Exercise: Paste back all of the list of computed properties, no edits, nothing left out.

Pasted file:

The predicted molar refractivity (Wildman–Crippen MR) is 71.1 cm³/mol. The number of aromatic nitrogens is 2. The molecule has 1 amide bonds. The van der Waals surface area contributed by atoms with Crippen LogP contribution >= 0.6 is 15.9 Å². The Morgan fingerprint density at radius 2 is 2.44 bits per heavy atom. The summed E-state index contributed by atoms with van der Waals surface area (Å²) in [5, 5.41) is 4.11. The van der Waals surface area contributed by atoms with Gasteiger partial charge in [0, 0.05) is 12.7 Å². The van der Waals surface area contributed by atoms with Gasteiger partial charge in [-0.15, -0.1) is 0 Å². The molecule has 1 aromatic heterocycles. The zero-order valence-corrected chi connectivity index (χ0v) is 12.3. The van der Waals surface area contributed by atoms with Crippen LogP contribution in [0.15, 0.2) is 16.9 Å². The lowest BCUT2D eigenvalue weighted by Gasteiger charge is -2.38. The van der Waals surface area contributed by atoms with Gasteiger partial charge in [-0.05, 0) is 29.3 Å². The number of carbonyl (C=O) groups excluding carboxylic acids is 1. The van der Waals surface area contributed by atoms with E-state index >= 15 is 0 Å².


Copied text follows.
The predicted molar refractivity (Wildman–Crippen MR) is 71.1 cm³/mol. The number of aromatic nitrogens is 2. The molecule has 1 amide bonds. The van der Waals surface area contributed by atoms with Crippen LogP contribution >= 0.6 is 15.9 Å². The Morgan fingerprint density at radius 2 is 2.44 bits per heavy atom. The summed E-state index contributed by atoms with van der Waals surface area (Å²) in [5, 5.41) is 4.11. The van der Waals surface area contributed by atoms with Gasteiger partial charge in [0, 0.05) is 12.7 Å². The van der Waals surface area contributed by atoms with Gasteiger partial charge in [-0.15, -0.1) is 0 Å². The molecule has 1 aromatic heterocycles. The zero-order valence-corrected chi connectivity index (χ0v) is 12.3. The van der Waals surface area contributed by atoms with Crippen LogP contribution in [0.15, 0.2) is 16.9 Å². The lowest BCUT2D eigenvalue weighted by Gasteiger charge is -2.38. The van der Waals surface area contributed by atoms with Gasteiger partial charge in [-0.05, 0) is 29.3 Å². The number of carbonyl (C=O) groups excluding carboxylic acids is 1. The van der Waals surface area contributed by atoms with E-state index >= 15 is 0 Å².